If you’re a trainer, you’ve probably said it. And if you’re an athlete, you’ve probably heard it:
“Keep the weight close to your body!”
This is a very common cue used for many exercises, including Olympic lifts and deadlifts, both sumo and conventional. The key to keep in mind is that training for pure strength and training to isolate a specific muscle group are two different things.
Why so Close?
When we are trying to move a weight from point A to B with the highest level of mechanical efficiency, of course we want to keep the bar close– so close that we may lose some skin over the matter. We want to use mechanical advantages to leverage our weight against that of the barbell. Any slight deviation from a vertical bar path could sabotage the entire lift.
On the other hand, if we want to intentionally target a muscle and put as much tension through it as possible, we should actually try to put it at a mechanical disadvantage. By moving the dumbbells slightly away from your center of mass, you can increase the distance between the weight and the hip joint, causing the hamstrings and glutes to have to work even harder to control the hip hinging movement.
In nerdier terms, you are increasing the lever arm by moving the resistance further away from the axis of rotation, leading to increased torque on the hip extensor muscles. I usually aim to keep the dumbbells hovering just over my forefoot. In this case, we want more torque because more torque equals more stress on the muscle, which with time and repetition will equal increased size and loading tolerance of the hamstrings.
Something else I want to address with the RDL is changing your ankle position. You’ll often see lifters and bodybuilders, including myself, doing an RDL while using plates to elevate their toes into increased dorsiflexion.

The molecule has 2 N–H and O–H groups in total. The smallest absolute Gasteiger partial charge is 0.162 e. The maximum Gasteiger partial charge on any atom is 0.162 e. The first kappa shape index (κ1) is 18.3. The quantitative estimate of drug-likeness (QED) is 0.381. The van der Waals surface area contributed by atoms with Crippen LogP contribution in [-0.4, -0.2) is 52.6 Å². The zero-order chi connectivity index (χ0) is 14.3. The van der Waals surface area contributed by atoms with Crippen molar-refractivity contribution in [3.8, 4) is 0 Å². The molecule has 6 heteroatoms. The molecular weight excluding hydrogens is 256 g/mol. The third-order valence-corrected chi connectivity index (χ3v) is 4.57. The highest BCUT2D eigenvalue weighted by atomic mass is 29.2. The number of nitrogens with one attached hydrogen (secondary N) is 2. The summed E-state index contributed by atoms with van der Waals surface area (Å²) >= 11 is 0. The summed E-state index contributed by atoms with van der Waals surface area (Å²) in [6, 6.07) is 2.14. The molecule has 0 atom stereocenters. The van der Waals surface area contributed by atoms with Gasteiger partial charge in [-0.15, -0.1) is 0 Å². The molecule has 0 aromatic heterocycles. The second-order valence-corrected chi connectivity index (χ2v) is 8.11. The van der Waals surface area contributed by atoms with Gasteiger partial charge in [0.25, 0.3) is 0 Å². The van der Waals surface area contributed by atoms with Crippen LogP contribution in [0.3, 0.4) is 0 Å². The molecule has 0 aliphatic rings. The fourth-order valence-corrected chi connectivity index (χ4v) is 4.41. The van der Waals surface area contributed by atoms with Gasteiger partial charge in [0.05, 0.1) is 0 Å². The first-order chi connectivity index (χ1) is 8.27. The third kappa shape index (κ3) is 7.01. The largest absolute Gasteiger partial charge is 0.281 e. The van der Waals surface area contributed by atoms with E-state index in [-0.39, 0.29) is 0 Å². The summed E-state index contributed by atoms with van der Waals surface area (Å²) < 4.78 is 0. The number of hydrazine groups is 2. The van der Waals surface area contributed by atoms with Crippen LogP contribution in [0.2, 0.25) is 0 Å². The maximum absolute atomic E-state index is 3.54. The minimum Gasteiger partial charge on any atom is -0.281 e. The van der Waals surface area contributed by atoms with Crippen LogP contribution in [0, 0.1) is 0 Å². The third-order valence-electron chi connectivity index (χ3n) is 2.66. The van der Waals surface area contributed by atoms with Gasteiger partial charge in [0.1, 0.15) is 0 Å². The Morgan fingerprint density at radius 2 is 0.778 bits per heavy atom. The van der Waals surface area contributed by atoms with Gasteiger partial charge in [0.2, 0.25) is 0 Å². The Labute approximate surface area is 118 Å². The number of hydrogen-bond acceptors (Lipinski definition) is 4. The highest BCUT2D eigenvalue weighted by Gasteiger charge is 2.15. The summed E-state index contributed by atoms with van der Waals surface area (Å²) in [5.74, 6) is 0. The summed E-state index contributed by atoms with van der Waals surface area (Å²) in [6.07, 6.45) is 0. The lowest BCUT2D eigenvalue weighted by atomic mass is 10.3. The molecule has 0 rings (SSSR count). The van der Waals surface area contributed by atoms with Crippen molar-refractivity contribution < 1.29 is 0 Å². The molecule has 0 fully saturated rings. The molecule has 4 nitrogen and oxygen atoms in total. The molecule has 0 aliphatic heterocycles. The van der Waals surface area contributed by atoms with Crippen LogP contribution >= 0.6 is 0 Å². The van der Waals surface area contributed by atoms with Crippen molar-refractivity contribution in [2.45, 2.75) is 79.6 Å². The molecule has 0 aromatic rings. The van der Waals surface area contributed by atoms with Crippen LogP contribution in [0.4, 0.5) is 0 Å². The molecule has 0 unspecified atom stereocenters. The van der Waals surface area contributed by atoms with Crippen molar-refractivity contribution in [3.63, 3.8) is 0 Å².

This adjustment facilitates increased hip dominance of the already hip-focused exercise by putting the calf muscles on stretch, which further restricts knee flexion. Hopefully you recall that the hamstrings are a two-joint muscle group, so we can impart more tension onto them and further put them at a disadvantage with simultaneous hip flexion and knee extension– without locking the knees out completely. What you want to feel with this movement is a deep but tolerable hamstring stretch at the bottom.
Now, if your feet and toes start to feel tingly or go numb, back off a bit with your range of motion because you may actually be stressing your sciatic nerve.
When it comes to getting bigger and stronger, muscle tension is good, but neural tension is not so good. Perform the toes elevated RDL within a comfortably uncomfortable range, and over time you’ll not only see strength and size gains in your ham hocks, but you may also be able to access new ranges of motion.